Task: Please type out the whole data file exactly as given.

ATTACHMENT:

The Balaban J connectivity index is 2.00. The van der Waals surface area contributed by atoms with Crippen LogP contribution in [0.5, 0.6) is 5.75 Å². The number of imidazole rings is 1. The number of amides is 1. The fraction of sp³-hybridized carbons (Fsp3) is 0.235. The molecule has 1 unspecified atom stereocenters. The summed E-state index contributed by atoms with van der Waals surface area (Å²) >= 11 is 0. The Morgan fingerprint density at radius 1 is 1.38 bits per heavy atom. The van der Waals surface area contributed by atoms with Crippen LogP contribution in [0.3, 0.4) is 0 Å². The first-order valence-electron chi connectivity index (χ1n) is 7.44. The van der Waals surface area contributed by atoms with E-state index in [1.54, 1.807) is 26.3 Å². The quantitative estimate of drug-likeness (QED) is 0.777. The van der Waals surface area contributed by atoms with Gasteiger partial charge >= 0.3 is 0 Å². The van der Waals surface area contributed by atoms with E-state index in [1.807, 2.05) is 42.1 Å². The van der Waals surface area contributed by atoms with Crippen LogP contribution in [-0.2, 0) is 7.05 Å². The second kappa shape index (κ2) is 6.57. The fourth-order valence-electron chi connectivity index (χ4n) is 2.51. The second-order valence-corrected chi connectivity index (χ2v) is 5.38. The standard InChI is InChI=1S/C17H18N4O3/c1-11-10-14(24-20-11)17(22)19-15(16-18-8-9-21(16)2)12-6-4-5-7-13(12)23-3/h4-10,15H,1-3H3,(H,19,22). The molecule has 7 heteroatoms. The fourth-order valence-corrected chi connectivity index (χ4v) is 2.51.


The Balaban J connectivity index is 2.00. The van der Waals surface area contributed by atoms with Crippen LogP contribution in [0.5, 0.6) is 5.75 Å². The number of imidazole rings is 1. The number of amides is 1. The fraction of sp³-hybridized carbons (Fsp3) is 0.235. The molecule has 1 unspecified atom stereocenters. The summed E-state index contributed by atoms with van der Waals surface area (Å²) >= 11 is 0. The Morgan fingerprint density at radius 1 is 1.38 bits per heavy atom. The van der Waals surface area contributed by atoms with Crippen LogP contribution in [0.3, 0.4) is 0 Å². The first-order valence-electron chi connectivity index (χ1n) is 7.44. The van der Waals surface area contributed by atoms with E-state index in [1.54, 1.807) is 26.3 Å². The quantitative estimate of drug-likeness (QED) is 0.777. The van der Waals surface area contributed by atoms with Gasteiger partial charge >= 0.3 is 0 Å². The van der Waals surface area contributed by atoms with E-state index in [1.807, 2.05) is 42.1 Å². The van der Waals surface area contributed by atoms with Crippen LogP contribution in [-0.2, 0) is 7.05 Å². The second kappa shape index (κ2) is 6.57. The fourth-order valence-electron chi connectivity index (χ4n) is 2.51. The second-order valence-corrected chi connectivity index (χ2v) is 5.38. The standard InChI is InChI=1S/C17H18N4O3/c1-11-10-14(24-20-11)17(22)19-15(16-18-8-9-21(16)2)12-6-4-5-7-13(12)23-3/h4-10,15H,1-3H3,(H,19,22). The molecule has 7 heteroatoms. The fourth-order valence-corrected chi connectivity index (χ4v) is 2.51.